August 28, 1992 at 04:00 AM EDT


TV Show
Current Status
In Season
Cartoons/Animation, Comedy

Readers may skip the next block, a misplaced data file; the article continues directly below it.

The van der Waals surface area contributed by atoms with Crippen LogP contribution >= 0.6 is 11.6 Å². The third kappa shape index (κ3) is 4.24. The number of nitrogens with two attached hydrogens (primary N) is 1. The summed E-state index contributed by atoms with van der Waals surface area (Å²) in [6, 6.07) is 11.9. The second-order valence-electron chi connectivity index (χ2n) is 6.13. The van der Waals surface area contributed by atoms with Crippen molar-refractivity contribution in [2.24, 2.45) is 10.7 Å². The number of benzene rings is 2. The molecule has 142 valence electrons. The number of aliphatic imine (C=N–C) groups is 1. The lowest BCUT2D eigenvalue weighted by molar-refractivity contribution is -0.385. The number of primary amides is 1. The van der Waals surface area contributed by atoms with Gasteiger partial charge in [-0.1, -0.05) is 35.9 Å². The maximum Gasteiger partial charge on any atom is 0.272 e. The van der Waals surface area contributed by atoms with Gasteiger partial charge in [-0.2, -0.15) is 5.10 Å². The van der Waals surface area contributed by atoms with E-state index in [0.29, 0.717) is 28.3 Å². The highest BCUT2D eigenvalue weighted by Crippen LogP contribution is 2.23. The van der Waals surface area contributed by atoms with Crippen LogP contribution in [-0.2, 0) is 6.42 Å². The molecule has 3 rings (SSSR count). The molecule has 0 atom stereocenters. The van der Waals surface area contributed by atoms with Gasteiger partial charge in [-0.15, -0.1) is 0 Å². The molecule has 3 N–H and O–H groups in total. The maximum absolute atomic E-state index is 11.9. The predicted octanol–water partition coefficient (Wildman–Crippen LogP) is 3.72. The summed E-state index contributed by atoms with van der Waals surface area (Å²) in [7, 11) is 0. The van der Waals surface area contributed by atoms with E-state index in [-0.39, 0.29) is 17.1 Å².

On TV, if not in life, Saturday night has long been all about cops, whining yuppies, and old women who live in Miami—in short, boring grown-ups. Now, recognizing that there’s a weekend TV audience that is too young to be out on the town and too old to be in bed by eight, cable’s Nickelodeon is attempting to go where no network has gone before: into the world of Saturday-night kid TV. Reasoning that just one show would not be enough to draw young viewers, Nickelodeon has put together an entire evening’s entertainment, SNICK (Saturday Night Nickelodeon, 8-10 p.m.), which this month began offering two hours of original prime-time programming just for kids. The lineup includes two established Nickelodeon hits-the sitcom Clarissa Explains It All and the outlandish cartoon The Ren & Stimpy Show—as well as Are You Afraid of the Dark?, a suspense anthology series aimed at older teenagers. Of all the SNICK offerings, the most ambitious and promising is Roundhouse, a new comedy-variety series for young teens. Taped before a studio audience at Nickelodeon Studios in Orlando, Fla., Roundhouse opens with all the fanfare of a Michael Jackson or Paula Abdul concert: The show’s 12 coolly clad cast members dance and sing their way on stage, amid roving searchlights, wafting dry ice, moving sets, and zooming cameras. The action quickly dissolves into a series of short comedy skits about family life, interspersed with more bouncy music-and-dance numbers. At its best, Roundhouse comes off like In Living Color for kids (one of the show’s creators, Buddy Sheffield, also worked as head writer on Color). The streetwise music and choreography are attention-grabbing, and the talented multiracial cast easily moves from one on-target parody to the next. On the first show, the sharp teen-oriented takeoffs featured faux commercials hawking the ”Stashmatic Adjust-able Bed,” for kids who need to clean up their rooms quickly, and the ad for ”The Sympathizer,” from Has-Been-Bro, which electronically showers teens with prerecorded attention when parents aren’t available. Not only will kids laugh at this stuff, they will surely identify with the put-upon-preteen attitude it projects. Before a song about family on the same episode, for example, the older brother was introduced as ”a psychopath who makes Freddy Krueger look like a Boy Scout.” And in a take-off of Dragnet, entitled ”Dadnet,” a tough, no-nonsense father grounded his son just for leaving the light on in the utility room. At times, however, Roundhouse is in danger of succumbing to all the naivete of those corny old Mickey Rooney-Judy Garland movies. The dance routines may be rap instead of tap, but the fresh-faced, peppy actors still seem to be trying a little too hard to sing and dance their way into our hearts. To a generation raised on hard-edged, high-tech MTV video effects, this stagebound format may seem curiously unsophisticated. Nonetheless, this variety show manages to have something for everyone, even parents: You’ll be reassured by the fact that buried underneath all the glitter and glibness, Roundhouse encourages kids to be more tolerant of their unjust, imperfect families. That message just might come in handy the next time you say no to rollerblading in the dining room. B

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